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Thank God always for the happiness and beauty of life - it is beautiful.
Venerable Mary Potter's Last Words.
At the Heart of the Cross - Sr Bernadette Fitzgerald LCM
At the Heart of the Cross……
This Year of Mercy seems such an appropriate time to reflect again on our call to be of the Cross. – Why is this place of suffering so special to us when we know that the Cross was followed by the Resurrection and we walk in the reality of a Resurrected Christ. Even as those called to walk in the Calvary spirit, we know that ours is a God of life, not death.
For me, I think we can find our answer at the heart of the Cross itself.
There is a tension when we consider the Cross. In no way do I wish to legitimate the suffering or the powerlessness forced upon so many in our world. Many are rightly wary of an emphasis on a suffering God, in a world where many are trapped in situations of oppression which have nothing to do with the suffering of love.
At the same time, there is recognition that there can be power in the suffering God, a power found in the images of the suffering of childbirth, of suffering that acts to end oppression: an empowering of events with bringing to new life.
Far from glorifying suffering, the suffering God is the mystery of solidarity and a source of strength to those who suffer. Importantly, a compassionate God, who struggles against the forces of oppression, as on Calvary, and finds glory in the full life of Resurrection, challenges us to live that reality in our world. Such a God demands of God's followers the same compassion, solidarity and struggle against oppression of self and others, that there be action to end the suffering of others.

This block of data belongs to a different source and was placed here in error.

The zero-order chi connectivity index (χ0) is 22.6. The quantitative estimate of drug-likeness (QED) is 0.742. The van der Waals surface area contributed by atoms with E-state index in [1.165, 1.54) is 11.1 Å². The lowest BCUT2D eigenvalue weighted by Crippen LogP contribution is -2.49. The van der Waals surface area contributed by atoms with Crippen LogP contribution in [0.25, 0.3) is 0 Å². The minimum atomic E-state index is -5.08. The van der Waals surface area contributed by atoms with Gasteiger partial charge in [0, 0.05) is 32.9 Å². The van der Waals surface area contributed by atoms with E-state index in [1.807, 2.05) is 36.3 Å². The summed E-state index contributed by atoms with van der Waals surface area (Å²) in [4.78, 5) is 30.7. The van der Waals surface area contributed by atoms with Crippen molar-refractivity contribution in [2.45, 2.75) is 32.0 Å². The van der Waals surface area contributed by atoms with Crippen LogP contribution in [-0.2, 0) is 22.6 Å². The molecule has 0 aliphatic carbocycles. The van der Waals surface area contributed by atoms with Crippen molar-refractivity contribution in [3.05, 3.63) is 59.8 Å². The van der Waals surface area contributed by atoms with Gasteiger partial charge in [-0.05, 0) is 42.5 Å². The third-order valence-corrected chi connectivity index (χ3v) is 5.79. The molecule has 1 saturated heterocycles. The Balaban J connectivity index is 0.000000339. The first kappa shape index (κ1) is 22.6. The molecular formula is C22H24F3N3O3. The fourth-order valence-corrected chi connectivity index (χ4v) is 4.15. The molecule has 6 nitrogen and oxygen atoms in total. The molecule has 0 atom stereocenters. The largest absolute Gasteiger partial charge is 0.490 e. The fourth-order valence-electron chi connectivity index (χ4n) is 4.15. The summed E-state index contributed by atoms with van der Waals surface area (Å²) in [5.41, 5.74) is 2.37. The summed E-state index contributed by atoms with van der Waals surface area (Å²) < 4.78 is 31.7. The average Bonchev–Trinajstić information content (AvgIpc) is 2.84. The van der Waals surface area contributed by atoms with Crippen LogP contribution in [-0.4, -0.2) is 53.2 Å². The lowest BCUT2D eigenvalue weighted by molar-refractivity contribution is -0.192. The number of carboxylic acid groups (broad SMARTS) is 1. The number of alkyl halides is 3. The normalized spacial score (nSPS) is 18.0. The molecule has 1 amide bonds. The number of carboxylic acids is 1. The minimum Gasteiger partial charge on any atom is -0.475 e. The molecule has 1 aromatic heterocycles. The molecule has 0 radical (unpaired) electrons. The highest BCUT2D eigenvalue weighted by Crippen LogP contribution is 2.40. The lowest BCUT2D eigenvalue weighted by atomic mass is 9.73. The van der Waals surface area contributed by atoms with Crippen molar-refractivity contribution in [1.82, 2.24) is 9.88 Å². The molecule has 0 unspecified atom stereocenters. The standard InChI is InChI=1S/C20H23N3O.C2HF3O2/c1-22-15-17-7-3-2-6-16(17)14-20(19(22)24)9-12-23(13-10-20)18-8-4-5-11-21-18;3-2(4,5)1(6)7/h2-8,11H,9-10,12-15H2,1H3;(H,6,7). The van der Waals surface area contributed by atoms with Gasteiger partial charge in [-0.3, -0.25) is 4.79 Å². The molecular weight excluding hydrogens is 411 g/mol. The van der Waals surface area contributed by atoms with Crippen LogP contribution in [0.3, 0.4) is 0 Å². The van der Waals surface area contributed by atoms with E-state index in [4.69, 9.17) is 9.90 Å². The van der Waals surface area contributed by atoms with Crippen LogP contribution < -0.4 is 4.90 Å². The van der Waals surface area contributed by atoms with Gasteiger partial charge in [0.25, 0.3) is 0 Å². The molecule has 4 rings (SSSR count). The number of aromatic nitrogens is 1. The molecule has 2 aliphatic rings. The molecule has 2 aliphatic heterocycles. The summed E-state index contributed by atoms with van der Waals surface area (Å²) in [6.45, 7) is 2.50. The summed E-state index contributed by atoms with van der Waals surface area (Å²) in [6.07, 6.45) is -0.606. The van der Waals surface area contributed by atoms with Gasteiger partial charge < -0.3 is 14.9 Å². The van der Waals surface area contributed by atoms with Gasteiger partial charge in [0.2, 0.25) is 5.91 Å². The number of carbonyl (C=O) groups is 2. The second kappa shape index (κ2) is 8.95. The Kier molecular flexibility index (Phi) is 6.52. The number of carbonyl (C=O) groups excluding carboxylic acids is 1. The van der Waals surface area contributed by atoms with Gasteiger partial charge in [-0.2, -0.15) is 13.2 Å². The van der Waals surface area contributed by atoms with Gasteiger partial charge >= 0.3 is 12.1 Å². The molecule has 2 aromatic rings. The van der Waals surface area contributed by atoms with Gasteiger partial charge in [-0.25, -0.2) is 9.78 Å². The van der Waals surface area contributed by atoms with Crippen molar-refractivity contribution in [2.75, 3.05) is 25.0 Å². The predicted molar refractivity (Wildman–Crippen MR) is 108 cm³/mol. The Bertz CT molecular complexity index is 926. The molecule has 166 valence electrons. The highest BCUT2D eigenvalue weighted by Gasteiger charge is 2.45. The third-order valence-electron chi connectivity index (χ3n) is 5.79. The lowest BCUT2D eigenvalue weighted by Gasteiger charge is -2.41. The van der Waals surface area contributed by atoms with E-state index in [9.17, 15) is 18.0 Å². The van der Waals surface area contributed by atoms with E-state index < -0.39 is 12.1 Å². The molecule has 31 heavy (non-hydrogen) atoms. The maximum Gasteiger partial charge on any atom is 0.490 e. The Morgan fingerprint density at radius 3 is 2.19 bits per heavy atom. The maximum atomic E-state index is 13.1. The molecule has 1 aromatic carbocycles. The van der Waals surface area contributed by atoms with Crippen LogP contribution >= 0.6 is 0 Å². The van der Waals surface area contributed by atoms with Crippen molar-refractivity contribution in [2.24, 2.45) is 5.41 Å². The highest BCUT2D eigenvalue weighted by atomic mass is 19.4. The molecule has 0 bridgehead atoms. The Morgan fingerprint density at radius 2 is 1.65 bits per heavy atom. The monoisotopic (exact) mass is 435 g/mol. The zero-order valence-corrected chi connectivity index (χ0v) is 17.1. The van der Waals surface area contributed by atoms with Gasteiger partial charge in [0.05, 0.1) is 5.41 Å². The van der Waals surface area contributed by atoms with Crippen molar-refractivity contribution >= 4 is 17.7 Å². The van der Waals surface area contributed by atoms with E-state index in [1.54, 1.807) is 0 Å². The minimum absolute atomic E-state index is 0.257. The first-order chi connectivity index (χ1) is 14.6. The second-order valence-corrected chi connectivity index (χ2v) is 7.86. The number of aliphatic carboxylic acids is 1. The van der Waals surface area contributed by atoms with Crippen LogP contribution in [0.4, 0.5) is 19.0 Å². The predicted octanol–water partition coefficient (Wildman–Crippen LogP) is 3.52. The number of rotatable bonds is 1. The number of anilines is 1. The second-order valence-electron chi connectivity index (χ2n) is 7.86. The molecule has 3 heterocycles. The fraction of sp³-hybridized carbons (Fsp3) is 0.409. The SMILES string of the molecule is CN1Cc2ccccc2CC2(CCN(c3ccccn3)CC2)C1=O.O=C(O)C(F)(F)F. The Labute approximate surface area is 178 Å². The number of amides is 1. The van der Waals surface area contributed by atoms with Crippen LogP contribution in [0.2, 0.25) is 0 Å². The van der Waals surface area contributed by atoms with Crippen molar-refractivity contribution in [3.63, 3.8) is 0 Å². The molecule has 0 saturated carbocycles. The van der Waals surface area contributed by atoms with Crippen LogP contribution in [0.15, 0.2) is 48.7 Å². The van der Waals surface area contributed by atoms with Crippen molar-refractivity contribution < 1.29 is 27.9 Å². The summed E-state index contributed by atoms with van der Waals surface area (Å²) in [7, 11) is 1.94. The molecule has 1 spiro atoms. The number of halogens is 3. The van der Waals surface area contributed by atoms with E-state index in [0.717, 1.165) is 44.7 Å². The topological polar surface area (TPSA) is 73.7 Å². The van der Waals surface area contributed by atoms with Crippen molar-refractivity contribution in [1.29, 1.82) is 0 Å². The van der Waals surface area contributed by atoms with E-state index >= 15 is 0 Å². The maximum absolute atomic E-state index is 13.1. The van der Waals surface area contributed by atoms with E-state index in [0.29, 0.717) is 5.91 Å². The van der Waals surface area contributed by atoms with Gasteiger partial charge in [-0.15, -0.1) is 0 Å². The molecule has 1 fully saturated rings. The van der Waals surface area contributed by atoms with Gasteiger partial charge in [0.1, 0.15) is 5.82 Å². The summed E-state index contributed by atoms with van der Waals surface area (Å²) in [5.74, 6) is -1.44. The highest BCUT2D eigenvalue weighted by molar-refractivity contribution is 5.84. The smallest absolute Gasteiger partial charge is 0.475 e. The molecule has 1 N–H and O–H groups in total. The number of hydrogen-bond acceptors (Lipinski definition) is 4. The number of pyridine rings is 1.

Sometimes though, one’s call is different. It is to choose to act in ways which might be described as a “taking up” of the suffering, a response of love that believes the suffering of the human person to be united to that of Jesus on the cross (2 Cor. 4:7-15). In this action of taking up and union, one is drawn into a deeper union with God, through union with Jesus. It is the choice to do so in love that is its power. The People of Tonga express “mercy” as “manava’ofa or love that comes from the womb. What better icon for Mercy can be found other than the Calvary image – the outpoured love of our God in the outstretched arms of Jesus upon the cross. It is an icon that speaks of the actuality of love as an "openness to the ones loved, a solidarity with their wellbeing…..which belongs to love's very essence".
Venerable Mary Potter is one who made that choice. Mother’s personal sufferings provided her with the stuff of which reflection is made: physical suffering due to her congenital illness and social stigmatisation due to the tensions within her family. Further pain was inflicted by the negation of her spiritual experiences. Personal experience of suffering led Mother to her own attempt to make sense of her reality. Her spiritual experiences drew her to a contemplation of the Cross. There she found a Christ who entered into suffering, not as an end but as the price of following the call of love. In the crucified Christ, she perceived that “suffering was the touchstone of love” 1and that, while it was not the purpose of the human person to suffer, suffering was inherent in the risk of living authentically.